Home Selling in Austin>Question Details

Raj Shah, Home Owner in Austin, TX

How to sell house with flat fee for listing and flat fee for buyer agent?

Asked by Raj Shah, Austin, TX Sun May 12, 2013

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Laura Rosales’ answer
Hi Raj,
This is a good question but to answer it fully, I would be interested to know the entire scenario and what your overall goal is? Compensation is a negotiable item and you should sit down with a REALTOR and discuss what you would like to Net out of your property and the best way to meet your goal. Listing agreements outline the commission structure for listing agents, buyers agent and sub agent. You can do a flat fee but this is rarely done. If you would like to discuss this question or any other with me, feel free to give me a call or email message. I specialize in listing properties in the Austin Area.
Best Regards, Laura Rosales-REALTOR
0 votes Thank Flag Link Wed Jun 19, 2013
If you're selling a lot or a house that is not what most would consider prime real estate, it makes sense. There are trade-offs. Agents here have gone over that. In a particularly strong market, the traffic is so high agents can be selective. I know of agents in Denver that are so busy taking care of clients in the immediate area, they send buyers with eyes on nearby cities to other agents.

Best regards,
0 votes Thank Flag Link Wed Jun 19, 2013
While this might seem like a good idea in some ways, it probably works best if your property is super low priced, like a lot, and you want to offer more than the prevailing commission.

If you are think that you want to offer less than most agents expect, than you may be doing yourself more harm than good. You can be driving away potential buyers.

Want to make agents SWARM to bring their buyers to your home. OFFER A BONUS.....not a discount. Think about it just based on the responses you have seen here.

There are agents that will show your home even with ZERO commission, but buyers are savvy too. I showed one a house like this the other day and the buyer started picking the house apart like there was no tomorrow. Shocked me. I just showed it to him as a courtesy while we were looking at other homes. I would have referred him to the listing agent if he had wanted to make an offer on it, and then what position does that put you in as a seller?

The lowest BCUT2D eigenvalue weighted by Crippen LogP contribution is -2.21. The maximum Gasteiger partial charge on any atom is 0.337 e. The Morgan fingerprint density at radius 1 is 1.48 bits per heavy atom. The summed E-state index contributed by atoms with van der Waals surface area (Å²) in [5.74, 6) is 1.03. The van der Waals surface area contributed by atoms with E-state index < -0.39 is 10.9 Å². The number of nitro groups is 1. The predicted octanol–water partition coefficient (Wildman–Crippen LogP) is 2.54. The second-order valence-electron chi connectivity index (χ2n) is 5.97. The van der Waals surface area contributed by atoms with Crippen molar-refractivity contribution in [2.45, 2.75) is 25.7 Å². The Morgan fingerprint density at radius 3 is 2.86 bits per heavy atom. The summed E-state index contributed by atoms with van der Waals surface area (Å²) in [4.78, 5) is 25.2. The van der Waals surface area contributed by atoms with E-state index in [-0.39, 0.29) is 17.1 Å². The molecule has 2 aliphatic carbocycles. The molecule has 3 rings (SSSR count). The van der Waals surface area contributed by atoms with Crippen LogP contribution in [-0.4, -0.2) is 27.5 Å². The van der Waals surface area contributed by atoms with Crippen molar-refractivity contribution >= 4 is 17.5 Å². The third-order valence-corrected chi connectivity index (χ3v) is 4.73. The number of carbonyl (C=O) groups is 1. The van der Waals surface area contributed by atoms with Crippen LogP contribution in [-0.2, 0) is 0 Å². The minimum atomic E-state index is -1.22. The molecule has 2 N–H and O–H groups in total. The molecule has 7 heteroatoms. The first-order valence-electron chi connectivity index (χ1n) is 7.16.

0 votes Thank Flag Link Mon May 13, 2013
Bruce Lynn, Real Estate Pro in Coppell, TX
Raj, Call me and let me know what you are looking to do and I will see if I can help. I'm sure you have seen many many answers already so I won't rehash.

Joe Jarusinsky, Realtor/Master Instructor, Keller Williams Realty, Austin's #1 Real Estate Company, Ranked #1 by Buyers and Sellers (JD Power & Assoc. 2012) Call 512-261-4415
0 votes Thank Flag Link Sun May 12, 2013
Hi Raj, All aspects of the sale are negotiable so it is best to discuss your overall goal with the agent you select or are working with. When a Realtor lists your home the total commission rate you are paying is set in the agreement. It outlines the overall % or fee and then the selling agent pays out a portion to the buyers agent. Example: 6% total from seller = 3% to listing agent and 3% to buyers agent. When your listing agent enters this information into the MLS system, a field is filled in showing how much the buyers agent will receive. Most of the time it is 3% to the buyers agent and it is VERY rare that a flat fee is entered. There are ways to negotiate and still allow for the buyers agent to receive the 3%. Realtors work off of commission and MOST of the time would not ever choose not to show a home based off of the commission they receive but - this could be the case if you are not offering much to the buyers agent. Sometimes the buyers agent has negotiated something with the buyer that a flat fee could effect. This is where you can sit down with your listing agent and work out numbers that meet your overall goal. I hope this is helpful. If I can answer any other questions feel free to contact me.